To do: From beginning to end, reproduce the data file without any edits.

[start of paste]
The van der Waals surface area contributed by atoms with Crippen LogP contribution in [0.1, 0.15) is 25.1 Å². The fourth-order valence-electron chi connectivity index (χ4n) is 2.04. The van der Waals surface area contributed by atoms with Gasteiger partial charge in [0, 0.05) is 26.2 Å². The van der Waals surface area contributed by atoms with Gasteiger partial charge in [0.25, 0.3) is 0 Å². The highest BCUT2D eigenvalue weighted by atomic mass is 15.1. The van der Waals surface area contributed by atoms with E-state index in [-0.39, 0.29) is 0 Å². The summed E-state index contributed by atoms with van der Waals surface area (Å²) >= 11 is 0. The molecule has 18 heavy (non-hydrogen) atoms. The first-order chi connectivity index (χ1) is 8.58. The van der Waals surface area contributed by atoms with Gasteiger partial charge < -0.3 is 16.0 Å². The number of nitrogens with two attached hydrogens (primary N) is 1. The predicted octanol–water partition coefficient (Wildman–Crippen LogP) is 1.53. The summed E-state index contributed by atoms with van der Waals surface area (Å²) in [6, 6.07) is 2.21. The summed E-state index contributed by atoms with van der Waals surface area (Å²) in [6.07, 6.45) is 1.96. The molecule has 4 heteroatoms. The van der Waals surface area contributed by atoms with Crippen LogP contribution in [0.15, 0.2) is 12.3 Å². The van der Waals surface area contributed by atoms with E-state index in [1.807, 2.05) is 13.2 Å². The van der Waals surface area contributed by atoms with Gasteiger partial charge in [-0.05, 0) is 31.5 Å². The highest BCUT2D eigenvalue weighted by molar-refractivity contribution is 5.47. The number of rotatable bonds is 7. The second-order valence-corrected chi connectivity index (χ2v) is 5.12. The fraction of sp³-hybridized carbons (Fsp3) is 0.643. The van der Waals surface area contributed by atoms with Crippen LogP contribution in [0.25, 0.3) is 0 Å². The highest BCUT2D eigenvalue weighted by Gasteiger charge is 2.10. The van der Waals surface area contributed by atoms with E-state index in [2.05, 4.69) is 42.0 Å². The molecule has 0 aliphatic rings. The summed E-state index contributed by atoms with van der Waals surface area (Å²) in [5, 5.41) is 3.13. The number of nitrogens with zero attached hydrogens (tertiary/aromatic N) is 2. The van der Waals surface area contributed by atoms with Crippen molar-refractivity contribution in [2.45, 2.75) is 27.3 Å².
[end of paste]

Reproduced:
The van der Waals surface area contributed by atoms with Crippen LogP contribution in [0.1, 0.15) is 25.1 Å². The fourth-order valence-electron chi connectivity index (χ4n) is 2.04. The van der Waals surface area contributed by atoms with Gasteiger partial charge in [0, 0.05) is 26.2 Å². The van der Waals surface area contributed by atoms with Gasteiger partial charge in [0.25, 0.3) is 0 Å². The highest BCUT2D eigenvalue weighted by atomic mass is 15.1. The van der Waals surface area contributed by atoms with E-state index in [-0.39, 0.29) is 0 Å². The summed E-state index contributed by atoms with van der Waals surface area (Å²) >= 11 is 0. The molecule has 18 heavy (non-hydrogen) atoms. The first-order chi connectivity index (χ1) is 8.58. The van der Waals surface area contributed by atoms with Gasteiger partial charge < -0.3 is 16.0 Å². The number of nitrogens with two attached hydrogens (primary N) is 1. The predicted octanol–water partition coefficient (Wildman–Crippen LogP) is 1.53. The summed E-state index contributed by atoms with van der Waals surface area (Å²) in [6, 6.07) is 2.21. The summed E-state index contributed by atoms with van der Waals surface area (Å²) in [6.07, 6.45) is 1.96. The molecule has 4 heteroatoms. The van der Waals surface area contributed by atoms with Crippen LogP contribution in [0.15, 0.2) is 12.3 Å². The van der Waals surface area contributed by atoms with E-state index in [1.807, 2.05) is 13.2 Å². The van der Waals surface area contributed by atoms with Gasteiger partial charge in [-0.05, 0) is 31.5 Å². The highest BCUT2D eigenvalue weighted by molar-refractivity contribution is 5.47. The number of rotatable bonds is 7. The second-order valence-corrected chi connectivity index (χ2v) is 5.12. The fraction of sp³-hybridized carbons (Fsp3) is 0.643. The van der Waals surface area contributed by atoms with Crippen LogP contribution in [0.25, 0.3) is 0 Å². The highest BCUT2D eigenvalue weighted by Gasteiger charge is 2.10. The van der Waals surface area contributed by atoms with E-state index in [2.05, 4.69) is 42.0 Å². The molecule has 0 aliphatic rings. The summed E-state index contributed by atoms with van der Waals surface area (Å²) in [5, 5.41) is 3.13. The number of nitrogens with zero attached hydrogens (tertiary/aromatic N) is 2. The van der Waals surface area contributed by atoms with Crippen molar-refractivity contribution in [2.45, 2.75) is 27.3 Å².